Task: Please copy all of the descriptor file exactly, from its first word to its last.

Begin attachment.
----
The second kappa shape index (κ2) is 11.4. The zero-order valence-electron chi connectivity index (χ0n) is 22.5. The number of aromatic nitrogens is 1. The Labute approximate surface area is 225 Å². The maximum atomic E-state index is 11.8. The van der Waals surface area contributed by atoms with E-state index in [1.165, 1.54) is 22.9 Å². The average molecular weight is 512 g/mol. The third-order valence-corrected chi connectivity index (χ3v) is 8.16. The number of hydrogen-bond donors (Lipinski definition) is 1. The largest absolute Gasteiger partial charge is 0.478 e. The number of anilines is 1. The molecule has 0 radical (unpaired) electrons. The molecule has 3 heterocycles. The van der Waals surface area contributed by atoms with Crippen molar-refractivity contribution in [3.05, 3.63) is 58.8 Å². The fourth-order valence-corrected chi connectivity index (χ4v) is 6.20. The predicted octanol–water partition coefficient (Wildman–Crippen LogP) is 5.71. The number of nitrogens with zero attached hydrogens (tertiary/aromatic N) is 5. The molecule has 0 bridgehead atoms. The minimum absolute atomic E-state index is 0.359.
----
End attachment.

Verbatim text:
The second kappa shape index (κ2) is 11.4. The zero-order valence-electron chi connectivity index (χ0n) is 22.5. The number of aromatic nitrogens is 1. The Labute approximate surface area is 225 Å². The maximum atomic E-state index is 11.8. The van der Waals surface area contributed by atoms with E-state index in [1.165, 1.54) is 22.9 Å². The average molecular weight is 512 g/mol. The third-order valence-corrected chi connectivity index (χ3v) is 8.16. The number of hydrogen-bond donors (Lipinski definition) is 1. The largest absolute Gasteiger partial charge is 0.478 e. The number of anilines is 1. The molecule has 0 radical (unpaired) electrons. The molecule has 3 heterocycles. The van der Waals surface area contributed by atoms with Crippen molar-refractivity contribution in [3.05, 3.63) is 58.8 Å². The fourth-order valence-corrected chi connectivity index (χ4v) is 6.20. The predicted octanol–water partition coefficient (Wildman–Crippen LogP) is 5.71. The number of nitrogens with zero attached hydrogens (tertiary/aromatic N) is 5. The molecule has 0 bridgehead atoms. The minimum absolute atomic E-state index is 0.359.